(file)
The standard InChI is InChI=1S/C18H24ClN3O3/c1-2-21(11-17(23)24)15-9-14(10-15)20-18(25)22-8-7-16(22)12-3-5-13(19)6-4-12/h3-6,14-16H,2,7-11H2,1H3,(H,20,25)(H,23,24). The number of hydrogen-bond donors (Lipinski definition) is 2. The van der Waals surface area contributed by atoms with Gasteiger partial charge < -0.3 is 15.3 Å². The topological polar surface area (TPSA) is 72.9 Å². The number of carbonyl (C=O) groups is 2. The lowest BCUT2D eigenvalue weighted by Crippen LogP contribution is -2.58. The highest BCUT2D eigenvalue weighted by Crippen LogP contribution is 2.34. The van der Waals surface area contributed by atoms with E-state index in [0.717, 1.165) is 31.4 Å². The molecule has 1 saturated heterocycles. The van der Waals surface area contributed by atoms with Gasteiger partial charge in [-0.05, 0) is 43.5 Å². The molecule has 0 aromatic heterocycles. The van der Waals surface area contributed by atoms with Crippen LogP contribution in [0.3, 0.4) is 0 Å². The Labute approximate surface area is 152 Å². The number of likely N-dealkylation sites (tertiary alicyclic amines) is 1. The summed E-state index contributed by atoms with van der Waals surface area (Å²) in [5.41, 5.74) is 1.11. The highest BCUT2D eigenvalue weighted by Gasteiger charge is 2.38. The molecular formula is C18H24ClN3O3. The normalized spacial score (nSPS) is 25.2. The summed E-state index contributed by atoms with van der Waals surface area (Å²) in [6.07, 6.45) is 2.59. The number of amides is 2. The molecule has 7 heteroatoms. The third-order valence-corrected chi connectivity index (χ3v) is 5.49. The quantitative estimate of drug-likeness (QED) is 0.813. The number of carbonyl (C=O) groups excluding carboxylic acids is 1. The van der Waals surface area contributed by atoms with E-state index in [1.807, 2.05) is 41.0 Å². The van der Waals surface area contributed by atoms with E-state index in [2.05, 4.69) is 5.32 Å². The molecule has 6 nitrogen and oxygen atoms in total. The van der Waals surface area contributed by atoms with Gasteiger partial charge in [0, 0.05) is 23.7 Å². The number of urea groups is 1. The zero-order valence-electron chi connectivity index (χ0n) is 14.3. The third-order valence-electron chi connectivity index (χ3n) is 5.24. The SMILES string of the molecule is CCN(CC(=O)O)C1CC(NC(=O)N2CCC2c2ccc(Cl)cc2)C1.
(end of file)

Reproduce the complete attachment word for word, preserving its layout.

The standard InChI is InChI=1S/C18H24ClN3O3/c1-2-21(11-17(23)24)15-9-14(10-15)20-18(25)22-8-7-16(22)12-3-5-13(19)6-4-12/h3-6,14-16H,2,7-11H2,1H3,(H,20,25)(H,23,24). The number of hydrogen-bond donors (Lipinski definition) is 2. The van der Waals surface area contributed by atoms with Gasteiger partial charge < -0.3 is 15.3 Å². The topological polar surface area (TPSA) is 72.9 Å². The number of carbonyl (C=O) groups is 2. The lowest BCUT2D eigenvalue weighted by Crippen LogP contribution is -2.58. The highest BCUT2D eigenvalue weighted by Crippen LogP contribution is 2.34. The van der Waals surface area contributed by atoms with E-state index in [0.717, 1.165) is 31.4 Å². The molecule has 1 saturated heterocycles. The van der Waals surface area contributed by atoms with Gasteiger partial charge in [-0.05, 0) is 43.5 Å². The molecule has 0 aromatic heterocycles. The van der Waals surface area contributed by atoms with Crippen LogP contribution in [0.3, 0.4) is 0 Å². The Labute approximate surface area is 152 Å². The number of likely N-dealkylation sites (tertiary alicyclic amines) is 1. The summed E-state index contributed by atoms with van der Waals surface area (Å²) in [5.41, 5.74) is 1.11. The highest BCUT2D eigenvalue weighted by Gasteiger charge is 2.38. The molecular formula is C18H24ClN3O3. The normalized spacial score (nSPS) is 25.2. The summed E-state index contributed by atoms with van der Waals surface area (Å²) in [6.07, 6.45) is 2.59. The number of amides is 2. The molecule has 7 heteroatoms. The third-order valence-corrected chi connectivity index (χ3v) is 5.49. The quantitative estimate of drug-likeness (QED) is 0.813. The number of carbonyl (C=O) groups excluding carboxylic acids is 1. The van der Waals surface area contributed by atoms with E-state index in [1.807, 2.05) is 41.0 Å². The van der Waals surface area contributed by atoms with E-state index in [2.05, 4.69) is 5.32 Å². The molecule has 6 nitrogen and oxygen atoms in total. The van der Waals surface area contributed by atoms with Gasteiger partial charge in [0, 0.05) is 23.7 Å². The number of urea groups is 1. The zero-order valence-electron chi connectivity index (χ0n) is 14.3. The third-order valence-electron chi connectivity index (χ3n) is 5.24. The SMILES string of the molecule is CCN(CC(=O)O)C1CC(NC(=O)N2CCC2c2ccc(Cl)cc2)C1.